- Jump up^ How to discover an elephant sized field, E&P Magazine, 2009
- Jump up^ Louise S. Durham, “Experience paid off at Parshall,” AAPG Explorer, June 2009.
Mountrail County, North Dakota
|Mountrail County, North Dakota|
Location in the state of North Dakota
North Dakota’s location in the U.S.
|Founded||January 4, 1873
|Largest city||New Town|
|• Total||1,941 sq mi (5,027 km2)|
|• Land||1,824 sq mi (4,724 km2)|
|• Water||117 sq mi (303 km2), 6.04%|
|• Density||3/sq mi (1/km²)|
|Time zone||Central: UTC-6/-5|
Mountrail County was first established in 1873 (as Mountraille County) by the Dakota Territorial Legislature, but the boundaries were different than they are today, extending from the Missouri River north to the border with Canada. It remained a county when North Dakota became a state in 1889, but in 1892 North Dakota Legislature authorized neighboring Ward County to take over all of Mountrail’s territory, and the county was eliminated. At the November 3, 1908,general election, a vote was held in Ward County on whether to recreate Mountrail with different boundaries. The vote was 4,207 to 4,024 in favor of the new county, but North Dakota’s Attorney General sued the Secretary of State over the validity of the vote, and the formation was delayed until the Supreme Court affirmed the vote in January 1909.
- Burke County (north)
- Ward County (east)
- McLean County (southeast)
- Dunn County (south)
- McKenzie County (southwest)
- Williams County (west)
|Williams County||Ward County|
|McKenzie County||Dunn County||McLean County|
- U.S. Highway 2
- North Dakota Highway 8
- North Dakota Highway 23
- North Dakota Highway 31
- North Dakota Highway 37
- North Dakota Highway 1804
National protected areas
As of the census of 2000, there were 6,631 people, 2,560 households, and 1,753 families residing in the county. The population density was 4 people per square mile (1/km²). There were 3,438 housing units at an average density of 2 per square mile (1/km²). The racial makeup of the county was 65.99% White, 0.09% Black or African American, 29.98% Native American, 0.21% Asian, 0.05% Pacific Islander, 0.26% from other races, and 3.42% from two or more races. 1.31% of the population were Hispanic orLatino of any race. 37.1% were of Norwegian and 15.4% German ancestry according to the 2000 census.
There were 2,560 households out of which 31.80% had children under the age of 18 living with them, 51.80% were married couples living together, 11.80% had a female householder with no husband present, and 31.50% were non-families. 28.50% of all households were made up of individuals and 14.60% had someone living alone who was 65 years of age or older. The average household size was 2.53 and the average family size was 3.09.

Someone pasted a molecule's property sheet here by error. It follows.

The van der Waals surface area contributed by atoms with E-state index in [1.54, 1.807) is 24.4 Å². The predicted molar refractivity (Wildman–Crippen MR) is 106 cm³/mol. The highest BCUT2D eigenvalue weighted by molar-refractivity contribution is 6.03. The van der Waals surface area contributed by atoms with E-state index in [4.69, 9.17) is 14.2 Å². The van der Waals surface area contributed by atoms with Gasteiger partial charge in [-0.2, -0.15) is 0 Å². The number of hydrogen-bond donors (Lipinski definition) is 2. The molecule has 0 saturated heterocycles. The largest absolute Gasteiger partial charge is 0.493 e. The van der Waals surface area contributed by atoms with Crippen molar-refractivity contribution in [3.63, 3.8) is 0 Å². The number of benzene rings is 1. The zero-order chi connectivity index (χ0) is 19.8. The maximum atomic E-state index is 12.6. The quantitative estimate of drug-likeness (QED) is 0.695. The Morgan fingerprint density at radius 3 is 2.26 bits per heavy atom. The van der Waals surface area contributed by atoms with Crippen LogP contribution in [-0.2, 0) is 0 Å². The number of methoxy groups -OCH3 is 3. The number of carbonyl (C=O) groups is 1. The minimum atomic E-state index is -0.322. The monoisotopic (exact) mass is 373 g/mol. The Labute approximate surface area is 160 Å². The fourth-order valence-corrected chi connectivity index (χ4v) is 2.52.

In the county the population was spread out with 28.10% under the age of 18, 6.80% from 18 to 24, 23.20% from 25 to 44, 24.20% from 45 to 64, and 17.70% who were 65 years of age or older. The median age was 40 years. For every 100 females there were 96.80 males. For every 100 females age 18 and over, there were 95.10 males.
The median income for a household in the county was $27,098, and the median income for a family was $31,864. Males had a median income of $24,750 versus $20,844 for females. The per capita income for the county was $13,422. About 14.00% of families and 19.30% of the population were below the poverty line, including 23.40% of those under age 18 and 18.30% of those age 65 or over.
- 2,249 – New Town
- 1,814 – Stanley
- 1,001 – Parshall
- 186 – Plaza
- 106 – Ross
- 89 – White Earth
- 81 – Palermo
Note: all incorporated communities in North Dakota are called “cities” regardless of their size.
- ^ Jump up to:a b “State & County QuickFacts”. United States Census Bureau. Retrieved November 1, 2013.
- Jump up^ “Find a County”. National Association of Counties. Retrieved 2011-06-07.
- ^ Jump up to:a b c d Long, John H. (2006). “Dakota Territory, South Dakota, and North Dakota: Individual County Chronologies”. Dakota Territory Atlas of Historical County Boundaries. The Newberry Library. Retrieved 2008-01-31.
- Jump up^ “Dakota Territory Historical Counties: Interactive Map”. Atlast of Historical County Boundaries. The Newberry Library. Retrieved 2010-07-06.
- Jump up^ “North Dakota Historical Counties: Interactive Map”. Atlas of Historical County Boundaries. The Newberry Library. Retrieved 2010-07-06.
- Jump up^ STATE ex rel. McCue, Attorney General v. Blaisdell, Secretary of State, et al., 18 N.D. 31 (N.D. 1909).
- Jump up^ “US Gazetteer files: 2010, 2000, and 1990″. United States Census Bureau. 2011-02-12. Retrieved 2011-04-23.
- Jump up^ “U.S. Decennial Census”. Census.gov. Retrieved November 1, 2013.
- Jump up^ “Annual Estimates of the Population for Incorporated Places in North Dakota”. United States Census Bureau. 2012-07-16. Retrieved 2013-03-15.